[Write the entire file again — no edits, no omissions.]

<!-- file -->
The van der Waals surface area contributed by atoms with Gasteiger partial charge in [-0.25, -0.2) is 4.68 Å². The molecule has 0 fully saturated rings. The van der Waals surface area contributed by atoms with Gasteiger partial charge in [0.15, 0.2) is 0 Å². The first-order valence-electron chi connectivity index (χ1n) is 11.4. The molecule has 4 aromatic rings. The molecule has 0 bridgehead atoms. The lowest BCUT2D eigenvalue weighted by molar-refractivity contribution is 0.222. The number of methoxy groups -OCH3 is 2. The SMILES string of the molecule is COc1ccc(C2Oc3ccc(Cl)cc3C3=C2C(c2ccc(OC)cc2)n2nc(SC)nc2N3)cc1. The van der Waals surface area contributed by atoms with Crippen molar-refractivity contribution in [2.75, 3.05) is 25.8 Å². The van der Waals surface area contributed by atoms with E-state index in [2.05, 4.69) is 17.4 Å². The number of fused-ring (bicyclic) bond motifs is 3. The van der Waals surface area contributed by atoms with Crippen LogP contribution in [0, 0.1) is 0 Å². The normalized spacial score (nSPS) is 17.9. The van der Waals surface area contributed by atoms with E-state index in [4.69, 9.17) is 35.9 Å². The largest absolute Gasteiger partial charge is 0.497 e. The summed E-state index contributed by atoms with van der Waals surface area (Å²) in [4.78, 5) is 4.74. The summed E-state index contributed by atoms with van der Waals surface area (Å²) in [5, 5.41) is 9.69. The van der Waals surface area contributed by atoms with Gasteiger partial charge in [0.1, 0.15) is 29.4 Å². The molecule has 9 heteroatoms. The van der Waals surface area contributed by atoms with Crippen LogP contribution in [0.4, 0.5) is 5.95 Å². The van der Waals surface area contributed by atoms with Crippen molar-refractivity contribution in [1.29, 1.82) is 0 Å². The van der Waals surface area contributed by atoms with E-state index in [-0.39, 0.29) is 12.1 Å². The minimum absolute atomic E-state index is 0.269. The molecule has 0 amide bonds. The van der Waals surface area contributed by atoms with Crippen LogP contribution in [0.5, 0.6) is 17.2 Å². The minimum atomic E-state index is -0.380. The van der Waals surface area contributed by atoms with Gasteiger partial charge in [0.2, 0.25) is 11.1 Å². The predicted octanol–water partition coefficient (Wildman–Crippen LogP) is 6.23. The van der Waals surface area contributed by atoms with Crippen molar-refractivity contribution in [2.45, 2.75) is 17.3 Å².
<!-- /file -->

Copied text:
The van der Waals surface area contributed by atoms with Gasteiger partial charge in [-0.25, -0.2) is 4.68 Å². The molecule has 0 fully saturated rings. The van der Waals surface area contributed by atoms with Gasteiger partial charge in [0.15, 0.2) is 0 Å². The first-order valence-electron chi connectivity index (χ1n) is 11.4. The molecule has 4 aromatic rings. The molecule has 0 bridgehead atoms. The lowest BCUT2D eigenvalue weighted by molar-refractivity contribution is 0.222. The number of methoxy groups -OCH3 is 2. The SMILES string of the molecule is COc1ccc(C2Oc3ccc(Cl)cc3C3=C2C(c2ccc(OC)cc2)n2nc(SC)nc2N3)cc1. The van der Waals surface area contributed by atoms with Crippen molar-refractivity contribution in [2.75, 3.05) is 25.8 Å². The van der Waals surface area contributed by atoms with E-state index in [2.05, 4.69) is 17.4 Å². The number of fused-ring (bicyclic) bond motifs is 3. The van der Waals surface area contributed by atoms with Crippen LogP contribution in [0, 0.1) is 0 Å². The normalized spacial score (nSPS) is 17.9. The van der Waals surface area contributed by atoms with E-state index in [4.69, 9.17) is 35.9 Å². The largest absolute Gasteiger partial charge is 0.497 e. The summed E-state index contributed by atoms with van der Waals surface area (Å²) in [4.78, 5) is 4.74. The summed E-state index contributed by atoms with van der Waals surface area (Å²) in [5, 5.41) is 9.69. The van der Waals surface area contributed by atoms with Gasteiger partial charge in [0.1, 0.15) is 29.4 Å². The molecule has 9 heteroatoms. The van der Waals surface area contributed by atoms with Crippen LogP contribution in [0.4, 0.5) is 5.95 Å². The van der Waals surface area contributed by atoms with Crippen molar-refractivity contribution in [1.29, 1.82) is 0 Å². The van der Waals surface area contributed by atoms with E-state index in [-0.39, 0.29) is 12.1 Å². The minimum absolute atomic E-state index is 0.269. The molecule has 0 amide bonds. The van der Waals surface area contributed by atoms with Crippen LogP contribution in [0.5, 0.6) is 17.2 Å². The minimum atomic E-state index is -0.380. The van der Waals surface area contributed by atoms with Gasteiger partial charge in [0.2, 0.25) is 11.1 Å². The predicted octanol–water partition coefficient (Wildman–Crippen LogP) is 6.23. The van der Waals surface area contributed by atoms with Crippen molar-refractivity contribution in [2.45, 2.75) is 17.3 Å².